"Ultimately, we believe we have to get in the range of 10% sunlight-to-fuels, and we're a long way from doing that," said James Miller, a chemical engineer with Sandia's advanced materials laboratory.

via: Technology Review

© 2009 PhysOrg.com

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User comments : 25

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LariAnn
2.5 / 5 (10) Nov 23, 2009
IMHO, if this technology will take 15-20 years to bring to market, it is a nonviable technology for practical purposes. Research energy and effort should go into technologies that can be put into use much sooner than 15-20 years!
El_Nose
4.3 / 5 (7) Nov 23, 2009
nothing my friend that is a 'viable technology' that has the potential to be its own industy comes to market in under 20 years except microprocessor improvements. You need a sack of money and a few scientists and engineers to give over their lives to the project.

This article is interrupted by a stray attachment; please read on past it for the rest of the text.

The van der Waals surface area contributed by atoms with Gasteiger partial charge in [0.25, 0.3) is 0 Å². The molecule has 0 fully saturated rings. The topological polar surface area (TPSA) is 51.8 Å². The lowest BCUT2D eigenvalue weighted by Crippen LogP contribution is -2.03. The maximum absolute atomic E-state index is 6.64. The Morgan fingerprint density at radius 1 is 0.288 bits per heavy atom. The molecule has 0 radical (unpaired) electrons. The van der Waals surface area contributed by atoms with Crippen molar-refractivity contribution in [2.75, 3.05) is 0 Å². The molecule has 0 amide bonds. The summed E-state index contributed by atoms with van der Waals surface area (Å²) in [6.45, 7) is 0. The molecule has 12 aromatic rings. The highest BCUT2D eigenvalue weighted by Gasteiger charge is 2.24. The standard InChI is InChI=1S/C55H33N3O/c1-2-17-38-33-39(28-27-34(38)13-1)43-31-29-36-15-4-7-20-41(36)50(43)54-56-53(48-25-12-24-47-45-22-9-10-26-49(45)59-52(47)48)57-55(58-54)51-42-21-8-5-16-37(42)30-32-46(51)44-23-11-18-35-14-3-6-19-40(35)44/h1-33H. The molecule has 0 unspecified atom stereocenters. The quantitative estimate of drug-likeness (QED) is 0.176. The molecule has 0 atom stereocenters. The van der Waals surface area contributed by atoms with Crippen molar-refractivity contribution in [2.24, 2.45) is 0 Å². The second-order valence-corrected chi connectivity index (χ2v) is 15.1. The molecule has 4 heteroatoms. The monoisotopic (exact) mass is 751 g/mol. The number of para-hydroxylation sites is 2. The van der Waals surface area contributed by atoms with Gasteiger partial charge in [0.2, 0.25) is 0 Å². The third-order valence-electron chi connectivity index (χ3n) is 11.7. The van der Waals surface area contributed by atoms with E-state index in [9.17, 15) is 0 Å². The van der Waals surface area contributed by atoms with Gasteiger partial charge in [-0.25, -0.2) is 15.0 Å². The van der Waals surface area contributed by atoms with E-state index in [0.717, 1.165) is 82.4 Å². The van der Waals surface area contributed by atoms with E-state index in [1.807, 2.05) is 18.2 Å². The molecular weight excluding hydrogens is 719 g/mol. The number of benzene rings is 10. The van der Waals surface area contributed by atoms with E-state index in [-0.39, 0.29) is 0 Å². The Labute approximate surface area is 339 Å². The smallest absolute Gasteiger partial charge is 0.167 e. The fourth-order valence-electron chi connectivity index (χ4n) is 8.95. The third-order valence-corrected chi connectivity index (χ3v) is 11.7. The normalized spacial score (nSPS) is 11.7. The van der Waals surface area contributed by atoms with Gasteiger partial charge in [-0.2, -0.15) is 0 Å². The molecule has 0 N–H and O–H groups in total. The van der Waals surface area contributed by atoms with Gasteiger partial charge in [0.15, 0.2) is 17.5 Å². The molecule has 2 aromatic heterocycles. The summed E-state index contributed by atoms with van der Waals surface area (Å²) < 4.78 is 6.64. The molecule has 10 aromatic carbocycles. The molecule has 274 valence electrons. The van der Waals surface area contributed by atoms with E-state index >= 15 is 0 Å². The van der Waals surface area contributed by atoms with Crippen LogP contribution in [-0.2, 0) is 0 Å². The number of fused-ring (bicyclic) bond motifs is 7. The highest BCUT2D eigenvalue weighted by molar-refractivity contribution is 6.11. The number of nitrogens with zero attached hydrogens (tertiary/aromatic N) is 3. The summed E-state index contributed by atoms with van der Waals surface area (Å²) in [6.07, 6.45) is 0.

defunctdiety
3.5 / 5 (4) Nov 23, 2009
nothing my friend that is a 'viable technology' that has the potential to be its own industy comes to market in under 20 years

I may be wrong here, but I think LariAnn's point was that by that time, we are either going to have renewables to the point where they are 100% economically viable and supplanting fossils and/or the myth that we need to do anything about CO2 will be fully and forever debunked and no one will want their technology, both very very likely, IMO.

One way or another, everything will have changed by then. They needed to have started this 15 years ago if they wanted to have a market.
kshultz222_yahoo_com
4.8 / 5 (6) Nov 23, 2009
"One way or another, everything will have changed by then. They needed to have started this 15 years ago if they wanted to have a market."

I am sure that is what they would be saying 15 to 20 years from now if we don't explore it now... I say we keep working in every promising area. That way, if the oil gets too expensive or scarce or otherwise unpalatable, we will have a good fallback option.
antialias_physorg
4.5 / 5 (8) Nov 23, 2009
The energy need for this method is rather prohibitive.